Thursday, July 21, 2011

You don't need a formal education to be a good programmer

Y Combinator is a startup funding founded by Paul Graham. He is a programming guru as well as a popular author. One of my friends suggested me look at "Hacker News" of their website, where job openings of many startups are listed.

Hacker News at

As I looked into it, I found some interesting features regarding the long list.

Very few of these job openings require candidates to have a formal education in information technology field. They emphasize how active their companies are and how exciting their jobs are. They list programming languages and technologies they use to perform projects. However, they don't say "you need to have a master degree or above in information technology or related disciplines" or something like that.

I don't have any formal education in the field of information technology. I started programming at thirteen. I studied economics at university. I learned everything about being a professional software engineer on the job. It didn't take long before I became a decent programmer at work.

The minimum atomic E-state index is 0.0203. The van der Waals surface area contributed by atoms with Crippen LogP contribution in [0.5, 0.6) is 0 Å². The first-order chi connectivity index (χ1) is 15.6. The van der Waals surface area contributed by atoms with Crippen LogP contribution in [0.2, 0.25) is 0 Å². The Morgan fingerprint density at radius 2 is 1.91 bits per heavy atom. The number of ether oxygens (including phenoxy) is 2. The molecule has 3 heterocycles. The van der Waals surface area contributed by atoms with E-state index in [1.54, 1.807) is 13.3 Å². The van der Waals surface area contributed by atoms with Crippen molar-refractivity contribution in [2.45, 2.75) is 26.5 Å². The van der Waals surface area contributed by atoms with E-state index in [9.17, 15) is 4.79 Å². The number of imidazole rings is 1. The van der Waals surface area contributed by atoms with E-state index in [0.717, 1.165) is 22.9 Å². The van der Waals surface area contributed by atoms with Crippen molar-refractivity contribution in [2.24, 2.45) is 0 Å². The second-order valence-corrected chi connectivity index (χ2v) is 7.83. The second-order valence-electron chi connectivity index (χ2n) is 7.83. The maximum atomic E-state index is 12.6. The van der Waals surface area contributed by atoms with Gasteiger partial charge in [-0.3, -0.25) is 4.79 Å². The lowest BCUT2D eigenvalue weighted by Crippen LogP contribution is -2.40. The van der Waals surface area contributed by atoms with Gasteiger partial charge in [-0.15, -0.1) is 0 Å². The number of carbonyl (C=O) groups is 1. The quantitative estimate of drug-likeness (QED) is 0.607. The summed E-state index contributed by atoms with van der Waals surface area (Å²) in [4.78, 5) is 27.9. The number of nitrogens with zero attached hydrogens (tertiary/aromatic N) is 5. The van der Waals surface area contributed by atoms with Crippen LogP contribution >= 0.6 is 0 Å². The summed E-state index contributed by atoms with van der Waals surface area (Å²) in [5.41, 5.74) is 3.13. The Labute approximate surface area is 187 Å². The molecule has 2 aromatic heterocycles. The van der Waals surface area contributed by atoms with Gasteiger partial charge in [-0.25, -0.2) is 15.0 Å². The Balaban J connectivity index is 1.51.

As I observed people working at workplace, paradoxically, many of the most excellent programmers have any formal education in neither IT nor computer science. And some of the most useless programmers had degrees in computer science. I thought this mystery over and came to a conclusion. For the most talented people, probably, programming is too boring to learn in the classroom. All they need to be a good programmer is a cheap ordinary personal computer. You can learn almost everything about programming from computers themselves. If you still don't understand, then, you can also rely on the Internet (when I first started programming, I didn't have access to the Internet. I had to read technical books then. Nowadays, you don't need to read books any longer).

Therefore, it is quite a correct attitude that you don't ask candidates for a formal IT education when you try to hire good people. I think that people who put ads at Y Combinator know how software should be created. I like it. Their way of thinking resembles mine.

I am a kind of crazy person who can't adapt a normal society. My way of thinking is too little of conformist to fit an ordinary conservation organization. Bay Area seems to attract this kind of eccentric but smart people. If so, I have no choice but to go there, no matter how difficult it is.

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